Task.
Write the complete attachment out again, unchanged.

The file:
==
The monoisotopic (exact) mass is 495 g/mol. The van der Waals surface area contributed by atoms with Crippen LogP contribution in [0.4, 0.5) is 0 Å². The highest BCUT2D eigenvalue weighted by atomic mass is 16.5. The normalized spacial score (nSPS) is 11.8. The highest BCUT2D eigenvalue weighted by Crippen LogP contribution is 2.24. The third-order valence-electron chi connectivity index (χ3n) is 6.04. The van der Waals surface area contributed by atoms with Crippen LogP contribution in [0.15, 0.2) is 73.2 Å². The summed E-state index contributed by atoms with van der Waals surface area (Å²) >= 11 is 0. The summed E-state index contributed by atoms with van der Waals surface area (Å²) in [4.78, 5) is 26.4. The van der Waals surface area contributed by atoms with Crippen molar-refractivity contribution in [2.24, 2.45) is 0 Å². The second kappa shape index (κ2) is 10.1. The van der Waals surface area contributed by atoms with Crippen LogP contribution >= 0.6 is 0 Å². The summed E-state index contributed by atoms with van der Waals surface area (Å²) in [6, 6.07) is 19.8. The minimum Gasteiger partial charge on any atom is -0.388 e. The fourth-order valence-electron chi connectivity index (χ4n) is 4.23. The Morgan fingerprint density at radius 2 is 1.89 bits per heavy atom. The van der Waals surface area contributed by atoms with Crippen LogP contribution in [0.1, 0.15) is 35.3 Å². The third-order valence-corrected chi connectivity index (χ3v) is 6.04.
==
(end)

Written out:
The monoisotopic (exact) mass is 495 g/mol. The van der Waals surface area contributed by atoms with Crippen LogP contribution in [0.4, 0.5) is 0 Å². The highest BCUT2D eigenvalue weighted by atomic mass is 16.5. The normalized spacial score (nSPS) is 11.8. The highest BCUT2D eigenvalue weighted by Crippen LogP contribution is 2.24. The third-order valence-electron chi connectivity index (χ3n) is 6.04. The van der Waals surface area contributed by atoms with Crippen LogP contribution in [0.15, 0.2) is 73.2 Å². The summed E-state index contributed by atoms with van der Waals surface area (Å²) >= 11 is 0. The summed E-state index contributed by atoms with van der Waals surface area (Å²) in [4.78, 5) is 26.4. The van der Waals surface area contributed by atoms with Crippen molar-refractivity contribution in [2.24, 2.45) is 0 Å². The second kappa shape index (κ2) is 10.1. The van der Waals surface area contributed by atoms with Crippen LogP contribution >= 0.6 is 0 Å². The summed E-state index contributed by atoms with van der Waals surface area (Å²) in [6, 6.07) is 19.8. The minimum Gasteiger partial charge on any atom is -0.388 e. The fourth-order valence-electron chi connectivity index (χ4n) is 4.23. The Morgan fingerprint density at radius 2 is 1.89 bits per heavy atom. The van der Waals surface area contributed by atoms with Crippen LogP contribution in [0.1, 0.15) is 35.3 Å². The third-order valence-corrected chi connectivity index (χ3v) is 6.04.